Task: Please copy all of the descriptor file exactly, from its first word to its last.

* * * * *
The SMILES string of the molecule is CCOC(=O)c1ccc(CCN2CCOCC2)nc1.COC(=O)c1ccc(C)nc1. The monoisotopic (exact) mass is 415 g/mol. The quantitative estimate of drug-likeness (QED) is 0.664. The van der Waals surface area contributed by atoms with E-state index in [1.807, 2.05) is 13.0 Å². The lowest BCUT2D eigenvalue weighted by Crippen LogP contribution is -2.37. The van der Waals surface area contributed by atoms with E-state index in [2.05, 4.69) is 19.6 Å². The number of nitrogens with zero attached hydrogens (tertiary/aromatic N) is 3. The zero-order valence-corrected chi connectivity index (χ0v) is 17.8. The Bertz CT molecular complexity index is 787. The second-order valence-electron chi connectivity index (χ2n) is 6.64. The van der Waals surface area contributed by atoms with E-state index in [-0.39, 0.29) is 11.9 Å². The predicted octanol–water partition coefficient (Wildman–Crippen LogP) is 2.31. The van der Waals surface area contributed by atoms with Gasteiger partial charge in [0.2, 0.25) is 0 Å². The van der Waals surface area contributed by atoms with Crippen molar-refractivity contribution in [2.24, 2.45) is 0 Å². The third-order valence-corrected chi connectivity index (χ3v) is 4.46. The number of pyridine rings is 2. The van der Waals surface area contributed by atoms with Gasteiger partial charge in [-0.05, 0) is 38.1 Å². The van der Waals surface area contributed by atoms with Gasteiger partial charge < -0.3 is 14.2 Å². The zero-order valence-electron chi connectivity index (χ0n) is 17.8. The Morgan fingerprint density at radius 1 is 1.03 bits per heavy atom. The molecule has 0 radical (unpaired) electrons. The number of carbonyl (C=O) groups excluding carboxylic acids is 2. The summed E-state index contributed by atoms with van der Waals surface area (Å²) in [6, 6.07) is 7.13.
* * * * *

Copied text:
The SMILES string of the molecule is CCOC(=O)c1ccc(CCN2CCOCC2)nc1.COC(=O)c1ccc(C)nc1. The monoisotopic (exact) mass is 415 g/mol. The quantitative estimate of drug-likeness (QED) is 0.664. The van der Waals surface area contributed by atoms with E-state index in [1.807, 2.05) is 13.0 Å². The lowest BCUT2D eigenvalue weighted by Crippen LogP contribution is -2.37. The van der Waals surface area contributed by atoms with E-state index in [2.05, 4.69) is 19.6 Å². The number of nitrogens with zero attached hydrogens (tertiary/aromatic N) is 3. The zero-order valence-corrected chi connectivity index (χ0v) is 17.8. The Bertz CT molecular complexity index is 787. The second-order valence-electron chi connectivity index (χ2n) is 6.64. The van der Waals surface area contributed by atoms with E-state index in [-0.39, 0.29) is 11.9 Å². The predicted octanol–water partition coefficient (Wildman–Crippen LogP) is 2.31. The van der Waals surface area contributed by atoms with Gasteiger partial charge in [0.2, 0.25) is 0 Å². The van der Waals surface area contributed by atoms with Crippen molar-refractivity contribution in [2.24, 2.45) is 0 Å². The third-order valence-corrected chi connectivity index (χ3v) is 4.46. The number of pyridine rings is 2. The van der Waals surface area contributed by atoms with Gasteiger partial charge in [-0.05, 0) is 38.1 Å². The van der Waals surface area contributed by atoms with Gasteiger partial charge < -0.3 is 14.2 Å². The zero-order valence-electron chi connectivity index (χ0n) is 17.8. The Morgan fingerprint density at radius 1 is 1.03 bits per heavy atom. The molecule has 0 radical (unpaired) electrons. The number of carbonyl (C=O) groups excluding carboxylic acids is 2. The summed E-state index contributed by atoms with van der Waals surface area (Å²) in [6, 6.07) is 7.13.